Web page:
Karl-Theodor zu Guttenberg Plays Hard to Get

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Karl-Theodor zu Guttenberg Plays Hard to Get

Cleverly manipulating the timing, the means and the method of his return to active politics

During his current personally-enforced exile from Germany and its political scene, Karl-Theodor zu Guttenberg is proving that he is becoming a consummate politician.

After carefully adding, by his actions and guarded public statements, to the hype surrounding a possible political comeback by the 2013 German elections, Guttenberg has suddenly conveyed an impression of humbly withdrawing from contention.

Just two weeks ago, the media was anticipating Guttenberg’s return to active party politics in Germany, with indications that a ministerial portfolio could be in the offing. Yet last Thursday, in a carefully choreographed performance, no doubt designed to wrong-foot the establishment in Germany, Guttenberg declared that he was not yet ready to return.

This is brilliant political psychology.

By his latest actions, Guttenberg has left the German electorate with a feeling of unrequited anticipation within an atmosphere where the public are increasingly showing marked disaffection for their current political leadership. This will obviously heighten political tensions in Germany and further add to the frustration of not only his political backers but that of the long-suffering German public.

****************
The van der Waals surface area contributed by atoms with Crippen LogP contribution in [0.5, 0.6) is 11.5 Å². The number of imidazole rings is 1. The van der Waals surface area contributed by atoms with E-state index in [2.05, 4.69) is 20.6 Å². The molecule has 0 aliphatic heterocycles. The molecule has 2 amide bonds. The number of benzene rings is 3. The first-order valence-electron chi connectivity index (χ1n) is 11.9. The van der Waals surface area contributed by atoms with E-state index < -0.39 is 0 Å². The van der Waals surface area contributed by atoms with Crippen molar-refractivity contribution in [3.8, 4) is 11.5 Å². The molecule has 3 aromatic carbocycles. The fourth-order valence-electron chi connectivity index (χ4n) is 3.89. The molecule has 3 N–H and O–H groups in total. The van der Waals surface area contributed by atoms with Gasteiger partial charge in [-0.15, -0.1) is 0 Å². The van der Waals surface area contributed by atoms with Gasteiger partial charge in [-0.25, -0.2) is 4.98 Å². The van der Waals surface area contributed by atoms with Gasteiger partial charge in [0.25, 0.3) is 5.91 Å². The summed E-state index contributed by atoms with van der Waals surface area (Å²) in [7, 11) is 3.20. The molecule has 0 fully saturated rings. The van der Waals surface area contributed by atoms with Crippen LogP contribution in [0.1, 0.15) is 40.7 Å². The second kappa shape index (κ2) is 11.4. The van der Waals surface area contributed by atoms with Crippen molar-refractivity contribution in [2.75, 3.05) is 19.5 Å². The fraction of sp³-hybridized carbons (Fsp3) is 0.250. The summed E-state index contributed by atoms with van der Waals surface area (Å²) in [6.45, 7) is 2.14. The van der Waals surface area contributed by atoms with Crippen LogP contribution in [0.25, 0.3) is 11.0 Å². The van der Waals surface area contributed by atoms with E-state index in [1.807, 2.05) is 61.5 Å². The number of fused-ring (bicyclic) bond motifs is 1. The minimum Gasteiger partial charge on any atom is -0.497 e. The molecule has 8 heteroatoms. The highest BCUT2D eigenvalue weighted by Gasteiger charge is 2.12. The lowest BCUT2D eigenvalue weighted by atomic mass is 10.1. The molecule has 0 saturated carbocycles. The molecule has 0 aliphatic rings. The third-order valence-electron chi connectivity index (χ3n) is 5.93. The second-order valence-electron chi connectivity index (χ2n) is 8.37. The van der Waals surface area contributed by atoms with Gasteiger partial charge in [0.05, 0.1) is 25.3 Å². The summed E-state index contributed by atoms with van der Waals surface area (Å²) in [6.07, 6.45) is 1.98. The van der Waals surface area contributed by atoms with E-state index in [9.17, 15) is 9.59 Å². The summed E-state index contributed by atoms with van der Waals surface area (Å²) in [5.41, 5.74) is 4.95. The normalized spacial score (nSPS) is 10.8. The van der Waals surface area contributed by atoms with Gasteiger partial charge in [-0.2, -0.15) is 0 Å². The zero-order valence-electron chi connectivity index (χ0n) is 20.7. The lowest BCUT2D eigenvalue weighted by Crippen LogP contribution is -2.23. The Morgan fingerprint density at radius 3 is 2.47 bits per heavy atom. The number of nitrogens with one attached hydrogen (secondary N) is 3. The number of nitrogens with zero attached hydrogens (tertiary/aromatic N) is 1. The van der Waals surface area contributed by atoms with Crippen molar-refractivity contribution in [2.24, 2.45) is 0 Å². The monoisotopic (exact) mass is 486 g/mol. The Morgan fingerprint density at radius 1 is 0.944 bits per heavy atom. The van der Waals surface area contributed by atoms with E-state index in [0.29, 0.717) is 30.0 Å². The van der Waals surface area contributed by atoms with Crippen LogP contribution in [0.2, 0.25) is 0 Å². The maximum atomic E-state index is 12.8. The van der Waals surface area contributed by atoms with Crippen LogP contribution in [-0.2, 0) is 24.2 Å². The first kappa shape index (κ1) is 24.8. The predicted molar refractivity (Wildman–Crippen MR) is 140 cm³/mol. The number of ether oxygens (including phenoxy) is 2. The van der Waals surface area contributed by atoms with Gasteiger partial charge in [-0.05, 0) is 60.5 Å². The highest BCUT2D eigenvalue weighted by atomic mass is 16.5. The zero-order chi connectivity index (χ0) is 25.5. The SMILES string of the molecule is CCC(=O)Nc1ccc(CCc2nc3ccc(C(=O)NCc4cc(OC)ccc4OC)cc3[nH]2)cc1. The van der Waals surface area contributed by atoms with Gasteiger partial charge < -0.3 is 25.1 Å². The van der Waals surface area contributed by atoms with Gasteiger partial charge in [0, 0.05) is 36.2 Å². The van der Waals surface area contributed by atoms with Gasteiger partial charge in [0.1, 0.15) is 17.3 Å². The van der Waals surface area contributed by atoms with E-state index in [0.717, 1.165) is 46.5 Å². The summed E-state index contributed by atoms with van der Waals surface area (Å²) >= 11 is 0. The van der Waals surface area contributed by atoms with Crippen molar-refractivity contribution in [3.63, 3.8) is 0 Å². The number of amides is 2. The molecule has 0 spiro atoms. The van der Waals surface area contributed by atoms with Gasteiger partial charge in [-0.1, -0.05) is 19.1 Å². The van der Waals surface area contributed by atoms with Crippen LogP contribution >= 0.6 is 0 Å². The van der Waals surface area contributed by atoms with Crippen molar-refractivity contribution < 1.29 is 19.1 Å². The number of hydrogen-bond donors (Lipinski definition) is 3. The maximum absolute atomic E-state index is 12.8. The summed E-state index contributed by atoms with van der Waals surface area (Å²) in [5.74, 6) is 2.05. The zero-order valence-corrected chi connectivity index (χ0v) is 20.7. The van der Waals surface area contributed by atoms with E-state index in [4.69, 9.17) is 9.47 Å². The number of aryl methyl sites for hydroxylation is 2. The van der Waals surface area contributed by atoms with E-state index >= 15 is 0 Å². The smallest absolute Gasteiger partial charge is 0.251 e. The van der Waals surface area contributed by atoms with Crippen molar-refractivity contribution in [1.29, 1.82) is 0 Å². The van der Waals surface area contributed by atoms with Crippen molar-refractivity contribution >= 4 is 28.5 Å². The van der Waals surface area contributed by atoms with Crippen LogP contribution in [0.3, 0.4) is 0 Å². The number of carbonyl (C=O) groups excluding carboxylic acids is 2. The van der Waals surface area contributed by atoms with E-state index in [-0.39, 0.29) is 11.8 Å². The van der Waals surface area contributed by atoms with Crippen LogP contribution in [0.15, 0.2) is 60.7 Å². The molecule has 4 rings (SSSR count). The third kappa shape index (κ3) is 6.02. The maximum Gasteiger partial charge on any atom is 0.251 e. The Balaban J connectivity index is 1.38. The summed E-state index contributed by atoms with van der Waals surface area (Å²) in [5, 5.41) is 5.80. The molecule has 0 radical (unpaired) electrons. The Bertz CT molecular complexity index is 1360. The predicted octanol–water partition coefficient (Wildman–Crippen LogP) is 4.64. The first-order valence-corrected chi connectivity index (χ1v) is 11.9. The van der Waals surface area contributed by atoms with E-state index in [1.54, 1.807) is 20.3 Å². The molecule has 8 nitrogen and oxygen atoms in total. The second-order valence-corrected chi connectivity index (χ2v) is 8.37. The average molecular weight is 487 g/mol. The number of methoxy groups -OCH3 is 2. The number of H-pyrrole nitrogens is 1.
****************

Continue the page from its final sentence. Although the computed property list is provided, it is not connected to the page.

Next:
Guttenberg’s present public stance can only work to increase the cries to invite him back to help fix Germany’s dislocated political process as further fissures develop in its ailing coalition government the closer the nation gets to the 2013 polls. At this point, there’s no one on the political horizon in Germany with the charisma and crowd appeal to match that of the aristocratic Karl-Theodor and his media-savvy wife, the similarly aristocratic Stephanie.

Most Guttenberg watchers will by now be aware of the results of his scheduled meeting with his party boss, Horst Seehoffer, that took place Thursday evening at the Bavarian state chancellery offices in Munich.

According to Seehoffer, during a two-hour meeting at the chancellery, Guttenberg declined to return to active politics at this time. It does not take two hours to make such a declaration. Obviously that amount of time allows for the possibility of a political deal to be tabled, considered, debated and brought to a conclusion. Any deal offered was obviously not acceptable to the baron.